As Paul closes this second epistle to the church at Corinth, he goes back to an old theme. This is the theme, that his purpose in his work is to preach the pure gospel of Christ without making himself a burden to the churches. When Paul needed support, he sometimes worked at tentmaking or his needs were supplied by others. For new churches he never pressed that issue. He did not want to make himself a stumbling block for their faith. There are two lessons for us here. First of all, we should not become stumbling blocks for anyone’s faith, especially those who are new in it. This includes our children and young people. Secondly, we do have an obligation to care for the ministers of the Word. As we proceed down life’s pathway of faith, may we ever remember these things. Sing Psalter 417.
October 29 Read II Corinthians 11:16-21
Are we willing to do anything and to appear as anything for the gospel of Christ? Paul was. Of course, sin is not something that we can do, even for the gospel. To the world around the churches in those days, Paul appeared foolish. There seemed to be no common sense in the man. What about us? How do we appear to the world? Do we appear foolish for the gospel’s sake? Are we willing to endure the scorn that goes with living a sanctified life and the antithesis? Are we willing to be scorned for keeping the Sabbath day holy, for maintaining salvation by faith alone? The world we live in wants none of these things. They want the Christian life to be easy. Paul did not find it that way. Walking the narrow way never is. Let us pray for the grace necessary to walk in that way. Sing Psalter 106.
October 30 Read II Corinthians 11:22-33
Why did Paul go through this list of troubles that he endured? Was it for his own glory? Was he boasting of his strength as he preached the gospel? Was he trying to show the Corinthians how much he endured for them? The answer to all of these questions is no! Paul suffered all of this, as he wrote in other epistles, for the cause of Christ. He suffered so that God might be glorified and so that his honor would be extolled. These trials and tribulations set him apart from the false teacher which troubled the churches. This also showed to the church of that day and the church of this day that this world is not our home. Our home is in heaven. Let us count ourselves privileged if we have to suffer even a small fraction of what Paul suffered. Sing Psalter 105.
October 31 Read II Corinthians 12:1-6
Paul had an experience far surpassing what most had saving Moses and Christ’s disciples. He was privileged to have a glimpse into heaven. In that glimpse he saw some of the glory which will belong to God’s people after the judgment. He did not speak of this glory to the churches because it was not expedient for them to know of it. Rather he spoke the gospel of Christ because that is the foundation of the church as we sing in the hymn, “The church’s one foundation is Jesus Christ her Lord.” As we go through this valley of tears let us look up to the glory that will be ours. Let us “live by faith and not by sight” until the day Christ returns. Sing Psalter 237.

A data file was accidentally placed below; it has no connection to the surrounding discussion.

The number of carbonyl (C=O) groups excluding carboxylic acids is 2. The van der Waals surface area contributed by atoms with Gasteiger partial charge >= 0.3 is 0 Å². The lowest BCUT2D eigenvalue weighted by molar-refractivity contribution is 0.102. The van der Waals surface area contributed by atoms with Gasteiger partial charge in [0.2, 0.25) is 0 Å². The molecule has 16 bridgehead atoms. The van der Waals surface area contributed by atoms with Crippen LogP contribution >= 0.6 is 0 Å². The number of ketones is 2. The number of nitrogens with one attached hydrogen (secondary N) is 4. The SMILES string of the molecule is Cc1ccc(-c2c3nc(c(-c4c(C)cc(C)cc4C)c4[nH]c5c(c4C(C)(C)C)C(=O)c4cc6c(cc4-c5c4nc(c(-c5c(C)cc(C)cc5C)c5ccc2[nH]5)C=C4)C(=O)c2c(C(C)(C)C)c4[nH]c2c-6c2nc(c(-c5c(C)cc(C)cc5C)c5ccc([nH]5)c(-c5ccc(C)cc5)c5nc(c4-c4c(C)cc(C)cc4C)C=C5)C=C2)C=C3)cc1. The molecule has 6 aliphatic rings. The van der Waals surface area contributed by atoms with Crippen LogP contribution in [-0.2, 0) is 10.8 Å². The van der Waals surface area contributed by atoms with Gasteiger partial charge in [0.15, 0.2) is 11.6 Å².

November 1 Read II Corinthians 12:7-10
Sometimes we want to know more about situations in the Bible than we are told. When this happens, we are prone to speculate far past what is ours to know. That is true with this passage. There are many theories about Paul’s thorn in the flesh. We do not know what it was. When we spend time speculating, we often miss the gem of the passage. This passage has such a gem. It is found in verse 9. Not only was God’s grace sufficient for Paul, it is sufficient for all of God’s people in whatever situation they find themselves. There is nothing in this life that God’s grace cannot cover. We need to remember this fact when we are in despair over some situation which envelopes us. God’s grace is sufficient. What a comfort that is! Let us pray for that grace to come upon us not only in those situations but throughout all of our lives. In this way God will be glorified. Thanks be to him for his unspeakable gift! Sing Psalter 235.
November 2 Read II Corinthians 12:11-21
As Paul prepared to come to Corinth, he wanted it abundantly clear that his coming, his writing, and his preaching had but one purpose. He wished to show the Corinthians the right way of life. Even if it caused him hardships, which it did, that was to be the purpose of his work among the church at Corinth. We all need to follow Paul’s example and humble ourselves before Christ and his church that God be glorified and the church gathered unto him. As soon as we exalt ourselves neither of the above purposes will be fulfilled. May God be glorified in our entire walk on this earth as we are being prepared for the heavenly glory that will be our life forever. Sing Psalter 429.